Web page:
The analysis is based on an undergraduate Quantum Mechanics
course. Therefore, it is understandable by all physicists, chemists
and many engineers. It
examines properties of quantum theories
that use a mathematically real wave function.
The de Broglie hypothesis of the wave nature of massive particles
"forms a central part of the theory of quantum mechanics" (see
This hypothesis says that the following relation holds between the
particle's wave length and its linear momentum
The form of the factor that describes the undulating properties of
the particle's wave function can be written as
a linear combination of the following expressions (see , p. 18)
||cos(kx - ωt),
sin(kx - ωt),
exp(±(kx - ωt)).
Mathematically real functions can be written as a linear combination
of the first and the second functions of (2).
Hence, a real wave function of
a free massive particle moving along the positive x-direction takes
||ψ(t,x) = Asin(kx - ωt - δ),
where A is a real normalization factor and δ is a
The free quantum particle that is analyzed here is massive and it
has a rest frame.
(It should be noted that the following analysis does not apply to
the photon because
this particle has no rest frame.) In this frame the particle's
linear momentum is
k = p = 0
and its wave function (3) reduces to the form
Asin(- ωt - δ),
It follows that for every integer n, the real wave function (4)
throughout the entire 3-dimensional space at the instant t
when ωt + δ = nπ.
Evidently, if the wave function vanishes at a certain point then the
particle's probability density vanishes there. This is the basis for
the quantum interpretation
of an interference pattern. Therefore, the fact that a real wave
function vanishes throughout
the entire 3-dimensional space means that at the corresponding
instant the particle
disappears. Hence, the following results are obtained:
The foregoing analysis applies to all quantum theories
of a massive particle that use
a mathematically real wave function, like the Majorana neutrino
theory, the Yukawa theory of the nuclear force,
the Z boson of the electroweak theory and the 125 GeV Higgs boson.
In particular, the Z and the Higgs bosons are
fundamental elements of the Standard Model of particle physics.
Hence, the foregoing
analysis shows that the de Broglie Principle disproves
the validity of the Standard Model.
- A conserved density cannot be consistently defined for a
particle described by
a mathematically real wave function.
- The lack of a consistent expression for density means that a
of quantum mechanics and its associated Fock space of
quantum field theory (QFT) cannot be constructed.
- Obviously, due to the absence of these spaces, operators used
real quantum theories become meaningless. Another discrepancy that
from the missing Hilbert and Fock spaces is that a calculation
of a transition
amplitude between quantum states becomes impossible.
For reading a full article that discusses this issue, click
It should be pointed out that this conclusion applies to quantum
mechanics and to QFT as well. Indeed, S. Weinberg states clearly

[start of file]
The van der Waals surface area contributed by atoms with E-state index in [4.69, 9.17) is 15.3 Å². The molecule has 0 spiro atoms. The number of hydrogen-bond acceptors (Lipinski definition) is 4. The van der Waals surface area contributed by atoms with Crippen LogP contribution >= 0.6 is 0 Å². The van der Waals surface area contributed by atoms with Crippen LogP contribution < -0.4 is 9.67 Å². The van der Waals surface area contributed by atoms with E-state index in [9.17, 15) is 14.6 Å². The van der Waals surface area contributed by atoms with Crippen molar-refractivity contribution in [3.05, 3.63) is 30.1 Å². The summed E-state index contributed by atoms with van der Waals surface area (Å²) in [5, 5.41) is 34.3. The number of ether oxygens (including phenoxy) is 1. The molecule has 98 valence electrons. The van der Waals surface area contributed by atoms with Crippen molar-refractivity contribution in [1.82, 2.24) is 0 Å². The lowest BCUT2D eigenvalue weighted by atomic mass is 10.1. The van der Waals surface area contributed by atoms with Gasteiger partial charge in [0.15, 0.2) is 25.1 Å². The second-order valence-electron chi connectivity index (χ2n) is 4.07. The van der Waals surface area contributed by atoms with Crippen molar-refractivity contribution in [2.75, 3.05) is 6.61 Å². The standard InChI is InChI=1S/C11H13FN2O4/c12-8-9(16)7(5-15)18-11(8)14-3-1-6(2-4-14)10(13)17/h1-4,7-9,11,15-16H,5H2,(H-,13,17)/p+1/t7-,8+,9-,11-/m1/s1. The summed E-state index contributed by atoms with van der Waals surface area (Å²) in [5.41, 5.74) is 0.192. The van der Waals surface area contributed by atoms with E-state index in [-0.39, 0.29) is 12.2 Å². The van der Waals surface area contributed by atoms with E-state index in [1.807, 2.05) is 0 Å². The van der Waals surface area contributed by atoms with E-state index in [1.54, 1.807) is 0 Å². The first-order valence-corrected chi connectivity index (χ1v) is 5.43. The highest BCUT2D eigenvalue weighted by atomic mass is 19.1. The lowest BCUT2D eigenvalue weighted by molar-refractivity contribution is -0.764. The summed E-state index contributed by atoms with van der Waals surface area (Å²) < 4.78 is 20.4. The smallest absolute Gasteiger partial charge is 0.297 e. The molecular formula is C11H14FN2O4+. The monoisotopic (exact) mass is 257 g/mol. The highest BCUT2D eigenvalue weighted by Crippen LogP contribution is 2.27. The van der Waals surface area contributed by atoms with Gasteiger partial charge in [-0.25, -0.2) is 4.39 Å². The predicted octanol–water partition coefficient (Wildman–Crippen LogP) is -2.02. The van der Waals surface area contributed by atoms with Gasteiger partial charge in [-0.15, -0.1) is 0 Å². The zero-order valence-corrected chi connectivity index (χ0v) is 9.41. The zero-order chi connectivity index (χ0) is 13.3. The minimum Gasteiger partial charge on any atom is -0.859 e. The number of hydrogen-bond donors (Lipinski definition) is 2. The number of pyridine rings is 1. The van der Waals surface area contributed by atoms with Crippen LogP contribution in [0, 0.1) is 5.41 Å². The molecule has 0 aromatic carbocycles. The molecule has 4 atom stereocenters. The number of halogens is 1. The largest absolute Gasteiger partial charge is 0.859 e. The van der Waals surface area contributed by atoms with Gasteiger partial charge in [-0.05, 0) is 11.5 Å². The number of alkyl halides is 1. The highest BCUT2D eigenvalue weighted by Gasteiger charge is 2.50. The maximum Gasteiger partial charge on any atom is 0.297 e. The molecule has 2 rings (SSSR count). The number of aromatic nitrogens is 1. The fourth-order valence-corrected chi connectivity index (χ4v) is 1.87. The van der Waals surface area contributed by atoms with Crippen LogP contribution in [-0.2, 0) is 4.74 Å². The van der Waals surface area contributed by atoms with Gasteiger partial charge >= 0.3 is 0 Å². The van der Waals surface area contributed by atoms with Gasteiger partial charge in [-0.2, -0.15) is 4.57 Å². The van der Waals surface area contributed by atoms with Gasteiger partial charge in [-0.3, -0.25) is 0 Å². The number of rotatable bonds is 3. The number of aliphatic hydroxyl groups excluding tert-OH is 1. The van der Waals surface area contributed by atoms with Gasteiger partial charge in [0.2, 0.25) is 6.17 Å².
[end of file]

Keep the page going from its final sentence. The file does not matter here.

in his QFT textbook: "First, some good news: quantum field theory is
based on the same quantum
mechanics that was invented by Schroedinger, Heisenberg, Pauli,
Born, and others in
1925-26, and has been used ever since in atomic, molecular,
nuclear and condensed matter physics" (see , p. 49). One can also
see on the same page of  that the construction of a Hilbert space is
a vital element of quantum mechanics.
The following process illustrates this issue. Consider the
electron-positron decay mode of the Z boson (see
This is a pair production event that belongs to the QFT
validity domain. The
final result comprises a free electron and a free positron that can be
described by quantum mechanics. The decay is a continuous
time-dependent process. Hence, QFT continuously
corresponds to quantum mechanics.
The following argument shows that
the experimental side supports this result. The assignment of the
outgoing e+e- to the Z boson is based on a
very small space-time distance between certain points of the trajectories
of these particles. This evidence indicates locality of the
experimental particle Z. It is proved above that a real wave
function cannot describe this effect.
These claims can simply be refuted by showing the page number of a
textbook where density is consistently defined for even one particle
of this kind. As of today, few Standard Model supporters have
already failed to show such a reference.
P.S. The standard expression of a quantum field's 4-current
is obtained from the Noether theorem. Here the invariance of the
Lagrangian density with respect to the complex factor
exp(iα) is applied (see , p. 314). This transformation
does not apply to a mathematically real function.
This argument shows the compatibility of the discussion presented
above with general principles of physics.
 L. I. Schiff, Quantum Mechanics (McGraw-Hill, New York, 1955).
 S. Weinberg, The Quantum Theory of Fields, Vol. I, (Cambridge
University Press, Cambridge, 1995). (See the following link
 F. Halzen and A. D. Martin,
Quarks and Leptons, An Introductory Course in Modern Particle Physics
(John Wiley, New York,1984).